Most men but only a quarter of women think women have equal progression opportunities in tech

New research by NTT DATA UK, a world leader in consulting and IT services, reveals that while 68% of men working in technology believe women have equal progression opportunities in the sector, only a quarter of women in tech agree.

Male and female respondents also differ on whether there are enough women in senior positions in technology. The findings reveal a chasm between the perceptions of men and the experiences of women in the sector – a disconnect with worrying implications for tech’s ongoing efforts to address gender inequality.

The technology sector has a well-documented gender imbalance, with women making up only 23% of the STEM workforce in the UK. One part of the problem is attracting female talent to the sector, but many tech firms then struggle in retaining such talent and nurturing women in their careers.

NTT DATA UK’s research findings show women feel they are lacking such investment in their careers. Three-quarters of women in tech feel they have fewer opportunities to progress than their male counterparts. Meanwhile, the majority of men in tech (65%) continue to believe that both genders have equal access to progression. A greater proportion of men (35%) than women (12%) also believe there are enough women in senior positions in technology.

Nick Smith, Head of Manufacturing, Automotive and Services at NTT DATA UK, commented: “These findings paint a clear picture of the real problem here, which is the imbalance between women’s experiences and the beliefs of their male counterparts. This must be addressed if we are to progress and ensure the tech sector remains an exciting and progressive place to work.

“If we fail to make the necessary changes, the sector will miss out on valuable talent that is desperately needed. Through focus, understanding and the willingness to change, we can address this problem. There is plenty of willingness to change. However, we need to see more focus and we need to build a better understanding of workers through improved measurement of job satisfaction.”

Retaining female talent

Understanding women’s experiences in the sector is vital if the right measures are to be put in place to retain female talent. NTT DATA UK found that 60% of women in tech have considered leaving the tech sector and working in another field. Of those who have considered leaving, 42% cited more opportunities to progress their careers outside the tech sector, and 29% believed they would be less likely to be overlooked for promotion in other industries. Just under a third (30%) of those who had considered leaving reported feeling like there is an underlying gender bias in technology.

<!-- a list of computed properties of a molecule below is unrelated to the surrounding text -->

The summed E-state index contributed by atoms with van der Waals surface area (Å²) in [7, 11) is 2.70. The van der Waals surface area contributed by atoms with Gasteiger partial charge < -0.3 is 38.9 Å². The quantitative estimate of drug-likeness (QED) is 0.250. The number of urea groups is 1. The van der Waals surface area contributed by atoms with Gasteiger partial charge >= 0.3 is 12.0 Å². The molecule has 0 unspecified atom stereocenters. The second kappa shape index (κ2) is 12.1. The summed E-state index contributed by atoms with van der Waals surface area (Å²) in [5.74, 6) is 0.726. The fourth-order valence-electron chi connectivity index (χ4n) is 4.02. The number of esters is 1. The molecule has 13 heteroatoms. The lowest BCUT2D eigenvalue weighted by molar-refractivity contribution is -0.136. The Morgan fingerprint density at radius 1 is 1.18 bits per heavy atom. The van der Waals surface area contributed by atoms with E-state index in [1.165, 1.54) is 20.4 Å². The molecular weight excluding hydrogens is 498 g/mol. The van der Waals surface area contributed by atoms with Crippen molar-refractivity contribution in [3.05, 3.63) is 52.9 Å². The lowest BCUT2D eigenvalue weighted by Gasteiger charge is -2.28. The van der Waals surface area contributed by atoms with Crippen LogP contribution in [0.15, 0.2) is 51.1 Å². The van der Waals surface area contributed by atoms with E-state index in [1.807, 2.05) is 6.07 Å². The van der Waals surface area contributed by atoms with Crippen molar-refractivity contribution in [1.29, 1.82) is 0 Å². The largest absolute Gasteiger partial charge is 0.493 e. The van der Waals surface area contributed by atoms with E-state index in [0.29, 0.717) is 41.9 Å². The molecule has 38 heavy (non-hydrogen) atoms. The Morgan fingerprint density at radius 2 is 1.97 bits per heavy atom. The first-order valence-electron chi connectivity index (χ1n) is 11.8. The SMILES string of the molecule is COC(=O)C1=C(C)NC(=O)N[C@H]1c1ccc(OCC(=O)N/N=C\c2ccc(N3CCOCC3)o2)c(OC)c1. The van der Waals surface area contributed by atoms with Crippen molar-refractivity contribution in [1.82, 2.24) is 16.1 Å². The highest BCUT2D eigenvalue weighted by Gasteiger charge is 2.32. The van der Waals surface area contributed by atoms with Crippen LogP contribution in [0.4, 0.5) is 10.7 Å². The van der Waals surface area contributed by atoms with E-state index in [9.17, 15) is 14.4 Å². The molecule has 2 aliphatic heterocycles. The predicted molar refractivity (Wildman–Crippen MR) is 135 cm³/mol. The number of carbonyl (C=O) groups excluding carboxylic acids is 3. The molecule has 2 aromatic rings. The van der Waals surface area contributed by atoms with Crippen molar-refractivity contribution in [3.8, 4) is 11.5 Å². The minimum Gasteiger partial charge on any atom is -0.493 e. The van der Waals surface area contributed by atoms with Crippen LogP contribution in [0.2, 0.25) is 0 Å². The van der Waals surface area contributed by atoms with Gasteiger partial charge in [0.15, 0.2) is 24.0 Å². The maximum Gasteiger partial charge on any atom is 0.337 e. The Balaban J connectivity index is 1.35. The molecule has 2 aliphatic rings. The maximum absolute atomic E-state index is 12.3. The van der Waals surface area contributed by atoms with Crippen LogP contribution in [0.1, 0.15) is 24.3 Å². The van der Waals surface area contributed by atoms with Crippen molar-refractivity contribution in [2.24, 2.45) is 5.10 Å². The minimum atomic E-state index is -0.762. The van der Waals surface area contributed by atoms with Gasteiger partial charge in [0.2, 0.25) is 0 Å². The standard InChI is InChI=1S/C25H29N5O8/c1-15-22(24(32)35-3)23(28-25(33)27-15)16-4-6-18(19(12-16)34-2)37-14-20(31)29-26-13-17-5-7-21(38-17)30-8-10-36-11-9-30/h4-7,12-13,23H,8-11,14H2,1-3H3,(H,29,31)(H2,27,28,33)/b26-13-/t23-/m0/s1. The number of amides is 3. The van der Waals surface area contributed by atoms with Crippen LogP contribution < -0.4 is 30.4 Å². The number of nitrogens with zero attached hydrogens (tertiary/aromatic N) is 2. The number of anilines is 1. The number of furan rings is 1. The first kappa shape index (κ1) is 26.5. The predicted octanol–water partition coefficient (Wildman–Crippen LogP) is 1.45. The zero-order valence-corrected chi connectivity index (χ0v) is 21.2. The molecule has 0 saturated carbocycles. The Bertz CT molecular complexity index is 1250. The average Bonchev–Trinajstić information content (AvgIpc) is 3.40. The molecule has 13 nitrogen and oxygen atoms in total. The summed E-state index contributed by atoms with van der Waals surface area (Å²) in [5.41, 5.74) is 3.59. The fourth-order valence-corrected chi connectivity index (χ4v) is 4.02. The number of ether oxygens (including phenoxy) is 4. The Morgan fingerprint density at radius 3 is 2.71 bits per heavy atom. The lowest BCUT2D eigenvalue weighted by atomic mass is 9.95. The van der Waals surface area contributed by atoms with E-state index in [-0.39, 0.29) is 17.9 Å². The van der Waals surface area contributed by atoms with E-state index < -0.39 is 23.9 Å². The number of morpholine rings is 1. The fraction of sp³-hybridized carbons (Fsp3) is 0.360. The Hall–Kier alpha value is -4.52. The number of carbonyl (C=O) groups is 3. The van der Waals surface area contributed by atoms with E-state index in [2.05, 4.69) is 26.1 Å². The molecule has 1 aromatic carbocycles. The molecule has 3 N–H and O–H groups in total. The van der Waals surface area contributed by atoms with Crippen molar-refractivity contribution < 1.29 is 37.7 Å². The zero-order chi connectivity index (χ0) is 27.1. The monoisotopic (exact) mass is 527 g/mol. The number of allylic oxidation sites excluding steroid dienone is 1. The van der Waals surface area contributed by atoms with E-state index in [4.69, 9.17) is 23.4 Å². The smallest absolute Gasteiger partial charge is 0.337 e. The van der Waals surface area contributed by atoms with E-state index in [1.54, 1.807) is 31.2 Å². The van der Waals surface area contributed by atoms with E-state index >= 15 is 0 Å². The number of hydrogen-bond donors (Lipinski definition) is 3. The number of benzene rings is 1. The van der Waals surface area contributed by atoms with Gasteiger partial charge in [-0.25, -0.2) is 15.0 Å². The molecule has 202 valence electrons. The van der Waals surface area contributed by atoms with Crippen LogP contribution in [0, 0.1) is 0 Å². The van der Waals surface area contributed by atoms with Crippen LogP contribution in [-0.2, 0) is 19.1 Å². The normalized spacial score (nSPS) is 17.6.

When all female respondents were asked what would make them consider staying in the industry if they were thinking of leaving, flexibility around working hours was the most popular response (61%). Support for progression in careers remained a central theme, with 43% saying better training and support in their careers would make them consider staying, and just under half (48%) saying they would like better mentoring and coaching to progress their careers. Better transparency around pay gaps and efforts to rectify pay gaps were cited by 45% of women and a third (33%) said doing more to champion women’s successes in the industry would make them more likely to stay.

Similar themes recurred when female respondents were asked how more women could be brought into senior leadership positions. 70% said more encouragement to re-enter the industry after career breaks would be important, and 65% cited the need to address unconscious biases that act as a barrier to women’s progression. 58% said better mentoring and coaching would help women into leadership roles.

Claire Webster, Chief Financial Officer at NTT DATA UK, commented: “Only with continued concerted action to change attitudes and to provide the right career support will the sector be able to retain its much-needed and much-valued female talent. Flexibility is something women clearly value, and better flexible working policies – including parental leave – for both men and women are essential if the sector is serious about giving women the best opportunities to progress their careers.

“The more men are encouraged to share childcare through favourable policies at work, the lower the burden on women to take extended career breaks to look after children. That said, women who choose to take a career break must be supported by their organisations, with flexible working policies in place to fully accommodate parents returning to work.”

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